As I continue to use the Posca pen, I will update this post with any additional positive or negative aspects about the marker.

11/12/18 Update: Yes, Posca pens are wonderful to use on rocks. In fact, Posca pens and mandalas are meant for each other.

Note: When you click on certain links in this post, I may receive a commission for the purchase of products. As an Amazon Associate I earn from qualifying purchases.

Please leave a comment with any tips, praises or problems you've had with Posca pens. I'd love to hear what you think about this product.

Helpful Links:
Posca Instructions for Use
Brown Extra Fine Point Posca Pen
Individual Posca Pens for Sale in Various Colors
Set of 12 Extra Fine Point Posca Pens in Various Colors
Use Paint Pens Instead of a Brush for Detailing

Note: When you click on certain links in this post, I may receive a commission for the purchase of products. As an Amazon Associate I earn from qualifying purchases.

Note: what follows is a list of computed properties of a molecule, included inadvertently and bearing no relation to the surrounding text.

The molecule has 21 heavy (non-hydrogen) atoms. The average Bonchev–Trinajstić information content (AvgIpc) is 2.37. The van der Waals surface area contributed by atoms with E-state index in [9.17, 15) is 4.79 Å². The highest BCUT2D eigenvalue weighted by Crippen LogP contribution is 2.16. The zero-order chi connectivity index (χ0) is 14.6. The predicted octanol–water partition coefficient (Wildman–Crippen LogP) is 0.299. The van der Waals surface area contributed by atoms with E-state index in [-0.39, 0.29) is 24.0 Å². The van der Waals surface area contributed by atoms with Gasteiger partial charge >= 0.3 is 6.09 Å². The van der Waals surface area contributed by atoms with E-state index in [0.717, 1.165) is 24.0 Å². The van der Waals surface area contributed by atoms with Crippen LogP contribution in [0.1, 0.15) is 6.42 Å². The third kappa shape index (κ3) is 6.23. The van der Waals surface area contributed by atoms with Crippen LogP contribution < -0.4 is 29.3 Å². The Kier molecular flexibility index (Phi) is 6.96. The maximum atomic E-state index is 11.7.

© Cindy Thomas Painted Rocks


  1. I love the Posca pens! I bought them September 2015, a set of 15 medium-point & a set of 12 fine-point. I have done close to 100 rocks, and other projects, and the only one I've had to replace is the med. black. I was actually just on Amazon ordering a "natural" set and thought I'd come to your awesome site to see what you recommended (just found your site last night and LOVE it!) and, voila. Thank you!

    1. Thanks for commenting, AnnieFannieTX, and letting me know your Posca pens lasted through many rock paintings and other projects. I haven't purchased a complete set yet but it's definitely on my "wish list." I'm happy to hear you love my site. I'm constantly learning new things about rock painting and enjoy sharing them with the world.

  2. Hi, I use sharpies and posca pens for my stones. I then coat with a plasticity varnish which goes on and on!
    The only issue with posca is that I find some aren't 'light proof' - Cant think of the word. But anyway, they fade! Other than that, they are the perfect pen for me,
    Wish they were a tad cheaper! I leave my painted stones around the village I live in, and hospital waiting rooms,they aren't for profit so I need value for money.

    1. Hello. Thank you for commenting about your Posca pen experience. I only possess the one mentioned in this blog post and wasn't aware they fade. I agree and wish they were cheaper.